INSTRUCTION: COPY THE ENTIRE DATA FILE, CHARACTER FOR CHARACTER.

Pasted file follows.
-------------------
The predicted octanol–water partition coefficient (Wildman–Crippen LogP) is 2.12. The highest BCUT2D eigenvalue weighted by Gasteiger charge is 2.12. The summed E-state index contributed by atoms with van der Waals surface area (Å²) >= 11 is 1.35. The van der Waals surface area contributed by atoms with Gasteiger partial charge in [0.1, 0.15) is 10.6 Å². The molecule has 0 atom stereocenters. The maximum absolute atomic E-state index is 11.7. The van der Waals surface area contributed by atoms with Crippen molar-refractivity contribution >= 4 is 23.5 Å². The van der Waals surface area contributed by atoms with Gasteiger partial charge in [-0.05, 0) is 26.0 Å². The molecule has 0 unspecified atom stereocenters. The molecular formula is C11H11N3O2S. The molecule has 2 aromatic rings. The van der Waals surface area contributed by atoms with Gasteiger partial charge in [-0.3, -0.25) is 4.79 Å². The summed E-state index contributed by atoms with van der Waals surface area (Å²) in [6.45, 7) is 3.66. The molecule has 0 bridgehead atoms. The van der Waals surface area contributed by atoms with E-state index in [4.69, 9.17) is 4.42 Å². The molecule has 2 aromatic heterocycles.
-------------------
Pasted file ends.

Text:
The predicted octanol–water partition coefficient (Wildman–Crippen LogP) is 2.12. The highest BCUT2D eigenvalue weighted by Gasteiger charge is 2.12. The summed E-state index contributed by atoms with van der Waals surface area (Å²) >= 11 is 1.35. The van der Waals surface area contributed by atoms with Gasteiger partial charge in [0.1, 0.15) is 10.6 Å². The molecule has 0 atom stereocenters. The maximum absolute atomic E-state index is 11.7. The van der Waals surface area contributed by atoms with Crippen molar-refractivity contribution >= 4 is 23.5 Å². The van der Waals surface area contributed by atoms with Gasteiger partial charge in [-0.05, 0) is 26.0 Å². The molecule has 0 unspecified atom stereocenters. The molecular formula is C11H11N3O2S. The molecule has 2 aromatic rings. The van der Waals surface area contributed by atoms with Gasteiger partial charge in [-0.3, -0.25) is 4.79 Å². The summed E-state index contributed by atoms with van der Waals surface area (Å²) in [6.45, 7) is 3.66. The molecule has 0 bridgehead atoms. The van der Waals surface area contributed by atoms with E-state index in [4.69, 9.17) is 4.42 Å². The molecule has 2 aromatic heterocycles.